The Difference Between a Guardianship Order and a Trusteeship Order

Many adults across Alberta are not in a position to make their own decisions regarding their personal and financial matters. In instances like these, the Adult Guardianship and Trusteeship Act (AGTA) permits family members and concerned parties to apply for a guardianship or trusteeship order to ensure that their loved ones are not compromised or taken advantage of.

Because they both support the care and protection of a vulnerable loved one, guardianship and trusteeship orders are often regarded as one and the same. They are actually two separate processes, and the differences are explained in detail below.

Guardianship Orders

These orders are appropriate when a family member or loved one loses their mental capacity and can no longer manage their own affairs. A guardianship order will give another person (usually, although not always, a family member) the authority to make personal decisions on their behalf. These decisions include, but are not limited to:

  • Medical treatment and healthcare
  • Where the person may live, as well as with whom and under what conditions
  • Participation in social activities, education, and vocational training
  • Employment terms and conditions

If you are concerned about the possibility of diminished decision-making in the future, you may opt for a personal care directive (PCD), which allows you to provide healthcare instructions in advance to a chosen agent and can spare your family the time and stress of going through the guardianship process.


Trusteeship orders give someone authority over a dependant adult’s financial affairs, which include all property the person owns.

  • Personal and household effects
  • Cash and bank accounts
  • Real estate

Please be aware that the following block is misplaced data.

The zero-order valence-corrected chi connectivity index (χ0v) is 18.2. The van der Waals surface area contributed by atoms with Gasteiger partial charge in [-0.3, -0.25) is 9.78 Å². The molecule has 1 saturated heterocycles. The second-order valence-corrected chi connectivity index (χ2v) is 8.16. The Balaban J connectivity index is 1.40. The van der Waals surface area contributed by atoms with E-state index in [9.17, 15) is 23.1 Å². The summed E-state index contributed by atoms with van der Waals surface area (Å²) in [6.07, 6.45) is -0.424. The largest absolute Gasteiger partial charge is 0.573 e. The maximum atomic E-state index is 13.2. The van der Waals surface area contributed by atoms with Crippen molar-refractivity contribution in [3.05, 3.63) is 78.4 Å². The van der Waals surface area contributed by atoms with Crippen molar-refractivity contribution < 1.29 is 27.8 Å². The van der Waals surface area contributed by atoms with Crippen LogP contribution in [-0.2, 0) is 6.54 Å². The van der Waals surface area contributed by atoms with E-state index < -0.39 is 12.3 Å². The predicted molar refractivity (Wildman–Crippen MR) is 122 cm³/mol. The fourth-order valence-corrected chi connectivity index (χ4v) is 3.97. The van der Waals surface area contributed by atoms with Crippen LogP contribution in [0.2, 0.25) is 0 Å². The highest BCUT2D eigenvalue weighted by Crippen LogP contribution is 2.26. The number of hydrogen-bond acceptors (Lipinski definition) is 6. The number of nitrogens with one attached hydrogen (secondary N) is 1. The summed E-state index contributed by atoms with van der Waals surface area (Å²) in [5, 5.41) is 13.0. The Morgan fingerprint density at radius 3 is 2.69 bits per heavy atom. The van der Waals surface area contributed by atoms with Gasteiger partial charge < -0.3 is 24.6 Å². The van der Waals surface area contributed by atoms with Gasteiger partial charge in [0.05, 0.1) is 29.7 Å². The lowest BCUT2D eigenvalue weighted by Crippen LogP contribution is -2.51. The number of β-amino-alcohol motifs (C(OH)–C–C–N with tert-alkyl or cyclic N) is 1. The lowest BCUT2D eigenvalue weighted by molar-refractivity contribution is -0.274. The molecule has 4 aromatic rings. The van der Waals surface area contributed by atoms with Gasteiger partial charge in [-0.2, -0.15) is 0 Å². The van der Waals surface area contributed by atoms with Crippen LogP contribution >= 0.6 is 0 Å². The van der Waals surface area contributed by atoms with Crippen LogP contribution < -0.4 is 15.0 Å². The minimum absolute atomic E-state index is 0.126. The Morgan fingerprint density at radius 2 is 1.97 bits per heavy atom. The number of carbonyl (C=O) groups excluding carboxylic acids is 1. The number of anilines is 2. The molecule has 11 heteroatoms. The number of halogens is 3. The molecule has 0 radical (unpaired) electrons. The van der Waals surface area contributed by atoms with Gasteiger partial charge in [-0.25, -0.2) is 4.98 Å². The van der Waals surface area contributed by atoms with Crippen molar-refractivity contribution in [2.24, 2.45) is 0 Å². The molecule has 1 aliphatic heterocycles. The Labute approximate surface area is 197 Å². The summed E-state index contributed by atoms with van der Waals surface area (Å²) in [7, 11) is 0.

• Stocks and bonds
  • Registered savings and other investments

A dependent adult’s financial affairs includes all property owned by the dependent adult such as land and buildings, household articles, jewelry, cash, bank accounts, stocks, bonds, registered savings and other forms of investments

Trustees, who may have either broad or limited powers, must include a trusteeship plan when they apply for an order and may be called upon for a review and accounting over the decisions they have made. If you get an enduring power of attorney prior to losing capacity, your family may be able to avoid the trusteeship process entirely.

Both guardianship and trusteeship orders require that a Capacity Assessment Report be carried out by a designated professional. This report will provide the court with important information about the person’s mental capacity, their ability to make their own decisions, and the likelihood that they will improve. The Public Guardian and Public Trustee reviews each application before it is presented to the court, and family members have the opportunity to contest it.

For more information about how to obtain a guardianship or trusteeship order to protect a vulnerable loved one, contact Estate Connection today. We will help you and the rest of your family examine your legal options and reach a solution that safeguards the person’s future.

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Written by Estate Connection

Estate Connection

At Estate Connection, we pride ourselves on our ability to deliver exceptional legal services with a personalized approach to every case. Our law firm is built on a foundation of strong personal connections between our lawyers, staff, and valued clients. From day one we have endeavoured to keep the human element at the forefront of our practice. Our story begins with Stacy Maurier, our founding lawyer. Following her own personal experiences with estate conflicts, she was inspired from a young age to pursue a career in estate law. From her perspective, a person’s legacy is far more important than the material possessions they leave behind. With the right lawyer, she believes estate law can curtail arguments among relatives, save money and time, keep family traditions alive, and make sure a person’s memory is celebrated according to their wishes.